Massena trustees want landlords to register properties as measure to fight blight
By ANDY GARDNER
MASSENA -- The village board on Tuesday evening discussed starting a registry of rental properties in the village but several of its members said they want it to be a list and not a licensing program.
“If we’re just talking registry there are a lot of great examples out there that allow us to collect the information we need,” Deputy Mayor Matt Lebire said, adding that he thinks if it crossed into licensing it would be “government overreach.”“Get it so we know where the rental properties are, I believe the building inspectors have numerous calls from people renting and they have a tough time finding who actually owns the place,” Trustee Francis Carvel said. “There’s a lot of landlords that don’t live in the area.”
Trustee Albert Deshaies called the idea of a registry “ridiculous.”
“You’ve got a tax assessor here, he sends out the tax bills … this is ridiculous,” Deshaies said.
“Sometimes they’re LLCs or different owners,” Carvel said.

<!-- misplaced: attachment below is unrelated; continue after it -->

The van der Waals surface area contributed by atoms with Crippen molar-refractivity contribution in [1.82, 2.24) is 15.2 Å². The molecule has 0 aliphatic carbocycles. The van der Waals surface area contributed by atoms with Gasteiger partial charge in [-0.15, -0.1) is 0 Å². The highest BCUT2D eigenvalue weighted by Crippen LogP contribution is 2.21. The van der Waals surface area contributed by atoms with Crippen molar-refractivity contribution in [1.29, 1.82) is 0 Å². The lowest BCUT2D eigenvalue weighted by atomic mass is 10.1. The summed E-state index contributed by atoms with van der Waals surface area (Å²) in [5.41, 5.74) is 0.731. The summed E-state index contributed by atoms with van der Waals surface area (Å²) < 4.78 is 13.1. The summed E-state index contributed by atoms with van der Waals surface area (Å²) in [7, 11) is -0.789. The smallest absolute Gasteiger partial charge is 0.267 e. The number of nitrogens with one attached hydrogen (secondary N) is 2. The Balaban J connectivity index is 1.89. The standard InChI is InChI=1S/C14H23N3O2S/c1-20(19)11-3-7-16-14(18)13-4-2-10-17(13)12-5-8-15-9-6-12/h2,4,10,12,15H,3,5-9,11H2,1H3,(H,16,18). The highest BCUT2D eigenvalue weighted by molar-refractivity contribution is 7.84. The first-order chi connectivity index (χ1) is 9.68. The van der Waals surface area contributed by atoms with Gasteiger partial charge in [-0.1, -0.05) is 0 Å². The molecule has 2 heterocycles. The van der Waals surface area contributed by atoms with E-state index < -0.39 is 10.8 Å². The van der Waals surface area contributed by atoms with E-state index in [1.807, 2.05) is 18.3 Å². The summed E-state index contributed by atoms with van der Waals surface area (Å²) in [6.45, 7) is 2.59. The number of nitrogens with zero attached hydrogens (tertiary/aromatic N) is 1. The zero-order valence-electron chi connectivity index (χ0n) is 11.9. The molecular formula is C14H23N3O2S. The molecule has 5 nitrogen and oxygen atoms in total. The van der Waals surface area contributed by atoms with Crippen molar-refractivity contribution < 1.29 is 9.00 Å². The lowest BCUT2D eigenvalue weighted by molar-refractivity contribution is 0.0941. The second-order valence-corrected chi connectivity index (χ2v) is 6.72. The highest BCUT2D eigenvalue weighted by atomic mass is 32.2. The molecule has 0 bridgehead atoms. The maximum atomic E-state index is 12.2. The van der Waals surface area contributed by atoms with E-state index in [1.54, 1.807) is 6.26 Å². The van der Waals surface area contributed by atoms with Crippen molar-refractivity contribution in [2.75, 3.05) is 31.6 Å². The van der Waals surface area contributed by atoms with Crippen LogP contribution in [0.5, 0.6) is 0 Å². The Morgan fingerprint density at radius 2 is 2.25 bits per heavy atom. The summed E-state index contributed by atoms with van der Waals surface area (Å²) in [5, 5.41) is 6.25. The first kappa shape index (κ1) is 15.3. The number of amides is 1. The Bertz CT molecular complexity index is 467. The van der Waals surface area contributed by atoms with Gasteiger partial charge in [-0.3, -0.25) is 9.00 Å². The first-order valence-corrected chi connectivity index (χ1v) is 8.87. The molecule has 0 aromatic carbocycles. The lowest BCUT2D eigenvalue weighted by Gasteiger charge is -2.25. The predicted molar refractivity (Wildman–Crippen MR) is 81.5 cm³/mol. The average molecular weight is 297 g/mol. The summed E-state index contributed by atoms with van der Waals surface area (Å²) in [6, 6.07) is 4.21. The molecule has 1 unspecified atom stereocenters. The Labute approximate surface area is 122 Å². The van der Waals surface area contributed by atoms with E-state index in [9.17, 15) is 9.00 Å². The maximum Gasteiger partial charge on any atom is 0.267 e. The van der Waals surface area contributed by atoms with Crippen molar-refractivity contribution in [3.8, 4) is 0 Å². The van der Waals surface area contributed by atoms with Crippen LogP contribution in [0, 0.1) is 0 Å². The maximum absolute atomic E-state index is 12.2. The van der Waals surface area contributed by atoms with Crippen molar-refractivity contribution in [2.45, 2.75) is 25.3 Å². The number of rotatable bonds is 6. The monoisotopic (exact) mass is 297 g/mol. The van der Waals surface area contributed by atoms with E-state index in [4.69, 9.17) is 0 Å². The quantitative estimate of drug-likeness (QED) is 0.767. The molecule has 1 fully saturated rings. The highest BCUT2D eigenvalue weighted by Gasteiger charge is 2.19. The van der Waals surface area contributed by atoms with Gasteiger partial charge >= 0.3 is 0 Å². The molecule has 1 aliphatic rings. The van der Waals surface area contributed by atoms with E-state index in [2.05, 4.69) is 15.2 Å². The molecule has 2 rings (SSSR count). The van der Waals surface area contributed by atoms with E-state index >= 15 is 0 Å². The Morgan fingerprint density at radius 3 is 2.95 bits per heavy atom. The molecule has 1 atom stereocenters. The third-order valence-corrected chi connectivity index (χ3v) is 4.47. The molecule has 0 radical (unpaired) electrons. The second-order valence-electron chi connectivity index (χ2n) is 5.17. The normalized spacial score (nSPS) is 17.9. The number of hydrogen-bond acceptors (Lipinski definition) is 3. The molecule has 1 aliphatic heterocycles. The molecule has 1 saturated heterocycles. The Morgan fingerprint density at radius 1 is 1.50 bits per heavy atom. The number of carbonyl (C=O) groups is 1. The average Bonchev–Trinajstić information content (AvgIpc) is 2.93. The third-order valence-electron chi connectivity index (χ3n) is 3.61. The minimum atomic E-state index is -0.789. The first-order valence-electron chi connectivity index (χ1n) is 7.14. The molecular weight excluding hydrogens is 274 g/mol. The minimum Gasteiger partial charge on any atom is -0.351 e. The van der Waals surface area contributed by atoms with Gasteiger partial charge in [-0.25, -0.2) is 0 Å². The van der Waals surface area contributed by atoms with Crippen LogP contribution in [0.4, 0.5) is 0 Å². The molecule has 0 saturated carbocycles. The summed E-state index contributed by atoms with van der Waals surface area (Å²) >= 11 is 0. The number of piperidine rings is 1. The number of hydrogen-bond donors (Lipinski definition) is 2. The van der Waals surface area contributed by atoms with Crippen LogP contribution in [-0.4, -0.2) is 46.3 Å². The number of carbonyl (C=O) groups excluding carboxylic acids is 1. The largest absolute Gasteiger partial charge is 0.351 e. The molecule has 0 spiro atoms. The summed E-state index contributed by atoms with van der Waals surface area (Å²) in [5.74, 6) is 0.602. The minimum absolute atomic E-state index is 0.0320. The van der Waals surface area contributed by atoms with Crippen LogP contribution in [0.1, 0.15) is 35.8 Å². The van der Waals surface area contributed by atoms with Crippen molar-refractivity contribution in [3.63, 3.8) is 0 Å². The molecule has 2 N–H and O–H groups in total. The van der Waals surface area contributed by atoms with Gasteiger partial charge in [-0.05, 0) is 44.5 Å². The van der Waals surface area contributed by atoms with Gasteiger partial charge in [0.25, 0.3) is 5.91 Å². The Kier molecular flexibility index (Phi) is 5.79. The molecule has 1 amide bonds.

“Someone’s paying the taxes,” Deshaies said.
“They are paying taxes but the thing is finding the person who’s going to take care of the problems,” Carvel said.
Mayor Tim Currier said he thinks the registry, which Lebire had suggested should be no charge to landlords, would go a long way to combatting blight.
“We have one piece of property we’ve been dealing with,” Mayor Tim Currier said. “The person who owns the building gave a government address and a government phone nubmer. We can’t find him.”
Although he didn’t directly say the address in question, he made clear that he was talking about 104 East Orvis St., which was destroyed in a November 2016 fire. The burnt out remnants remain an eyesore today.
“We’re going to deal with the problem of blight … there is no one solution to blighted property … a rental registry could be a piece of that. There are properties in this community we’re never going to solve. We’ve got to get rid of them. We’ve got to stop it from happening in the first place,” the mayor said. “It has nothing to do with the good landlords or good people in this community .. it’s a frustrating cycle we continue to deal with.
“We spend 90 percent of our time on 10 percent of our population, and that’s unfortunate.”